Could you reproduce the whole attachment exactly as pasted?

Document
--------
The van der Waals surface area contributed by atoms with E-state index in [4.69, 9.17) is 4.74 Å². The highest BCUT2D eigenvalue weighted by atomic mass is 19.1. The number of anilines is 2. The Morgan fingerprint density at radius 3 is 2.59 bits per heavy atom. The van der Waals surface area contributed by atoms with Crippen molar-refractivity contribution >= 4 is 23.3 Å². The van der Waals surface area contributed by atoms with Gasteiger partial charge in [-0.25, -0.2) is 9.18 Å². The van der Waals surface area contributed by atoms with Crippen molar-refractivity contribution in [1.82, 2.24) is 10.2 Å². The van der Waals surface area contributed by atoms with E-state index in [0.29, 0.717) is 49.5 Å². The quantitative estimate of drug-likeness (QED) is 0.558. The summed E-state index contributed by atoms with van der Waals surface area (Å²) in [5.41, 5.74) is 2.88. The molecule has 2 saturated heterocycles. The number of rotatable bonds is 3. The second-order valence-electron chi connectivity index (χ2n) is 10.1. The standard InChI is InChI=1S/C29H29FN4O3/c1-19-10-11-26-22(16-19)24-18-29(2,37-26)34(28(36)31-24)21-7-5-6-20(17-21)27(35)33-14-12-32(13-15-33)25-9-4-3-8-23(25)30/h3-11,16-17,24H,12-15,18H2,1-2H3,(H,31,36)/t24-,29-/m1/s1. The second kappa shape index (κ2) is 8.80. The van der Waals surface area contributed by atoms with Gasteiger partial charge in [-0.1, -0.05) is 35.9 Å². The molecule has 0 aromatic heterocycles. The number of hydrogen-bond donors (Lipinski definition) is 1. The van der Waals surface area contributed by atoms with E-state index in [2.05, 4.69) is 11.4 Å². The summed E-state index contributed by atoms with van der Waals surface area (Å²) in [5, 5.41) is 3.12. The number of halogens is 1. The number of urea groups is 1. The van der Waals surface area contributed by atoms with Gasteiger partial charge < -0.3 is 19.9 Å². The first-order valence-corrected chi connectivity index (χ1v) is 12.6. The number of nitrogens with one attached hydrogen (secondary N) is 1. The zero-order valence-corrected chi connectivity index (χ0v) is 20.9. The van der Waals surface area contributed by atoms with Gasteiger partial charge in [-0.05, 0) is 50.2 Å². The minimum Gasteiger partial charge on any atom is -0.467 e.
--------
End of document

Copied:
The van der Waals surface area contributed by atoms with E-state index in [4.69, 9.17) is 4.74 Å². The highest BCUT2D eigenvalue weighted by atomic mass is 19.1. The number of anilines is 2. The Morgan fingerprint density at radius 3 is 2.59 bits per heavy atom. The van der Waals surface area contributed by atoms with Crippen molar-refractivity contribution >= 4 is 23.3 Å². The van der Waals surface area contributed by atoms with Gasteiger partial charge in [-0.25, -0.2) is 9.18 Å². The van der Waals surface area contributed by atoms with Crippen molar-refractivity contribution in [1.82, 2.24) is 10.2 Å². The van der Waals surface area contributed by atoms with E-state index in [0.29, 0.717) is 49.5 Å². The quantitative estimate of drug-likeness (QED) is 0.558. The summed E-state index contributed by atoms with van der Waals surface area (Å²) in [5.41, 5.74) is 2.88. The molecule has 2 saturated heterocycles. The number of rotatable bonds is 3. The second-order valence-electron chi connectivity index (χ2n) is 10.1. The standard InChI is InChI=1S/C29H29FN4O3/c1-19-10-11-26-22(16-19)24-18-29(2,37-26)34(28(36)31-24)21-7-5-6-20(17-21)27(35)33-14-12-32(13-15-33)25-9-4-3-8-23(25)30/h3-11,16-17,24H,12-15,18H2,1-2H3,(H,31,36)/t24-,29-/m1/s1. The second kappa shape index (κ2) is 8.80. The van der Waals surface area contributed by atoms with Gasteiger partial charge in [-0.1, -0.05) is 35.9 Å². The molecule has 0 aromatic heterocycles. The number of hydrogen-bond donors (Lipinski definition) is 1. The van der Waals surface area contributed by atoms with E-state index in [2.05, 4.69) is 11.4 Å². The summed E-state index contributed by atoms with van der Waals surface area (Å²) in [5, 5.41) is 3.12. The number of halogens is 1. The number of urea groups is 1. The van der Waals surface area contributed by atoms with Gasteiger partial charge < -0.3 is 19.9 Å². The first-order valence-corrected chi connectivity index (χ1v) is 12.6. The number of nitrogens with one attached hydrogen (secondary N) is 1. The zero-order valence-corrected chi connectivity index (χ0v) is 20.9. The van der Waals surface area contributed by atoms with Gasteiger partial charge in [-0.05, 0) is 50.2 Å². The minimum Gasteiger partial charge on any atom is -0.467 e.